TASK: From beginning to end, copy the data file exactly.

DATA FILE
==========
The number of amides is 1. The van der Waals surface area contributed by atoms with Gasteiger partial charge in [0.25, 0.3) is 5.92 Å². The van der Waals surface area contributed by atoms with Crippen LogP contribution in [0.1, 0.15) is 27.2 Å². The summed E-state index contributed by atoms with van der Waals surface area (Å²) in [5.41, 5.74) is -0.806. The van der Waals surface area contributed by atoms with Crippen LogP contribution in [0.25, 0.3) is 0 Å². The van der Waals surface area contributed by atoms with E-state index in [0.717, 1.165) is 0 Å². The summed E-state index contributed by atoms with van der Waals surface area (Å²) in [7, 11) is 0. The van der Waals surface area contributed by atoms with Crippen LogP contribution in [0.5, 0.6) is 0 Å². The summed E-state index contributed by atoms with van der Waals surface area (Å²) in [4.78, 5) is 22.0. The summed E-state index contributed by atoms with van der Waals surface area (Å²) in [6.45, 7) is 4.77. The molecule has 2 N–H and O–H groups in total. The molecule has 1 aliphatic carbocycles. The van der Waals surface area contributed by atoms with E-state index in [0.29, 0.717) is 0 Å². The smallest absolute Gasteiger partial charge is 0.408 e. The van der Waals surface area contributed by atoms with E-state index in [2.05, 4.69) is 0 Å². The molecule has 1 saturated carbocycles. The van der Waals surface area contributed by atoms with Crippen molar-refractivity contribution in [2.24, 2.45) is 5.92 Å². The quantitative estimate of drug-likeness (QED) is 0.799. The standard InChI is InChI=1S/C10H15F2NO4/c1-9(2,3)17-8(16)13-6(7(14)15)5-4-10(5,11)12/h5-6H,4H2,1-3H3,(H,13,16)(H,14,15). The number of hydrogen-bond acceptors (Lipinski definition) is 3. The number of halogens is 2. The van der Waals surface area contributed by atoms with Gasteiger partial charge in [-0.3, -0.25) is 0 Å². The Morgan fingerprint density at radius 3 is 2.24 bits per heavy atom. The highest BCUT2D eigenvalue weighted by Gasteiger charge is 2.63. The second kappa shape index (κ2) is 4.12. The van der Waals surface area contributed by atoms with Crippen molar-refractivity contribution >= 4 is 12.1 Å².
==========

The number of amides is 1. The van der Waals surface area contributed by atoms with Gasteiger partial charge in [0.25, 0.3) is 5.92 Å². The van der Waals surface area contributed by atoms with Crippen LogP contribution in [0.1, 0.15) is 27.2 Å². The summed E-state index contributed by atoms with van der Waals surface area (Å²) in [5.41, 5.74) is -0.806. The van der Waals surface area contributed by atoms with Crippen LogP contribution in [0.25, 0.3) is 0 Å². The van der Waals surface area contributed by atoms with E-state index in [0.717, 1.165) is 0 Å². The summed E-state index contributed by atoms with van der Waals surface area (Å²) in [7, 11) is 0. The van der Waals surface area contributed by atoms with Crippen LogP contribution in [0.5, 0.6) is 0 Å². The summed E-state index contributed by atoms with van der Waals surface area (Å²) in [4.78, 5) is 22.0. The summed E-state index contributed by atoms with van der Waals surface area (Å²) in [6.45, 7) is 4.77. The molecule has 2 N–H and O–H groups in total. The molecule has 1 aliphatic carbocycles. The van der Waals surface area contributed by atoms with E-state index in [0.29, 0.717) is 0 Å². The smallest absolute Gasteiger partial charge is 0.408 e. The van der Waals surface area contributed by atoms with E-state index in [2.05, 4.69) is 0 Å². The molecule has 1 saturated carbocycles. The van der Waals surface area contributed by atoms with Crippen molar-refractivity contribution in [2.24, 2.45) is 5.92 Å². The quantitative estimate of drug-likeness (QED) is 0.799. The standard InChI is InChI=1S/C10H15F2NO4/c1-9(2,3)17-8(16)13-6(7(14)15)5-4-10(5,11)12/h5-6H,4H2,1-3H3,(H,13,16)(H,14,15). The number of hydrogen-bond acceptors (Lipinski definition) is 3. The number of halogens is 2. The van der Waals surface area contributed by atoms with Gasteiger partial charge in [-0.3, -0.25) is 0 Å². The Morgan fingerprint density at radius 3 is 2.24 bits per heavy atom. The highest BCUT2D eigenvalue weighted by Gasteiger charge is 2.63. The second kappa shape index (κ2) is 4.12. The van der Waals surface area contributed by atoms with Crippen molar-refractivity contribution >= 4 is 12.1 Å².